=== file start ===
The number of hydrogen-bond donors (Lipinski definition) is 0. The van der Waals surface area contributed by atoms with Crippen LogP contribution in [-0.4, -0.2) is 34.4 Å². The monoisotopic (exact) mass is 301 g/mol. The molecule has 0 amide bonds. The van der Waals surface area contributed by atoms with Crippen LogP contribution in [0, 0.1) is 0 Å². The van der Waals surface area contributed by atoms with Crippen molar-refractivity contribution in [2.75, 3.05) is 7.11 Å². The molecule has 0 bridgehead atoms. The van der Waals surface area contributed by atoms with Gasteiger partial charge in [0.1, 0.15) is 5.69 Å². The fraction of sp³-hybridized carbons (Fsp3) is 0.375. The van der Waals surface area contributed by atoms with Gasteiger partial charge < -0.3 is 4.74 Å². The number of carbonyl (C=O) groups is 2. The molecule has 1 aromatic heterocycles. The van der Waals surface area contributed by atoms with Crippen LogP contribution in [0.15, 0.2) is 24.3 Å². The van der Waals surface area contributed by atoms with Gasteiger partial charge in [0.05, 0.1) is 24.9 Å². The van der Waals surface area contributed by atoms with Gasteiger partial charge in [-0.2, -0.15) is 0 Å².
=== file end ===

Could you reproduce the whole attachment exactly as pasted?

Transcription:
The number of hydrogen-bond donors (Lipinski definition) is 0. The van der Waals surface area contributed by atoms with Crippen LogP contribution in [-0.4, -0.2) is 34.4 Å². The monoisotopic (exact) mass is 301 g/mol. The molecule has 0 amide bonds. The van der Waals surface area contributed by atoms with Crippen LogP contribution in [0, 0.1) is 0 Å². The van der Waals surface area contributed by atoms with Crippen molar-refractivity contribution in [2.75, 3.05) is 7.11 Å². The molecule has 0 bridgehead atoms. The van der Waals surface area contributed by atoms with Gasteiger partial charge in [0.1, 0.15) is 5.69 Å². The fraction of sp³-hybridized carbons (Fsp3) is 0.375. The van der Waals surface area contributed by atoms with Gasteiger partial charge < -0.3 is 4.74 Å². The number of carbonyl (C=O) groups is 2. The molecule has 1 aromatic heterocycles. The van der Waals surface area contributed by atoms with Crippen LogP contribution in [0.15, 0.2) is 24.3 Å². The van der Waals surface area contributed by atoms with Gasteiger partial charge in [0.05, 0.1) is 24.9 Å². The van der Waals surface area contributed by atoms with Gasteiger partial charge in [-0.2, -0.15) is 0 Å².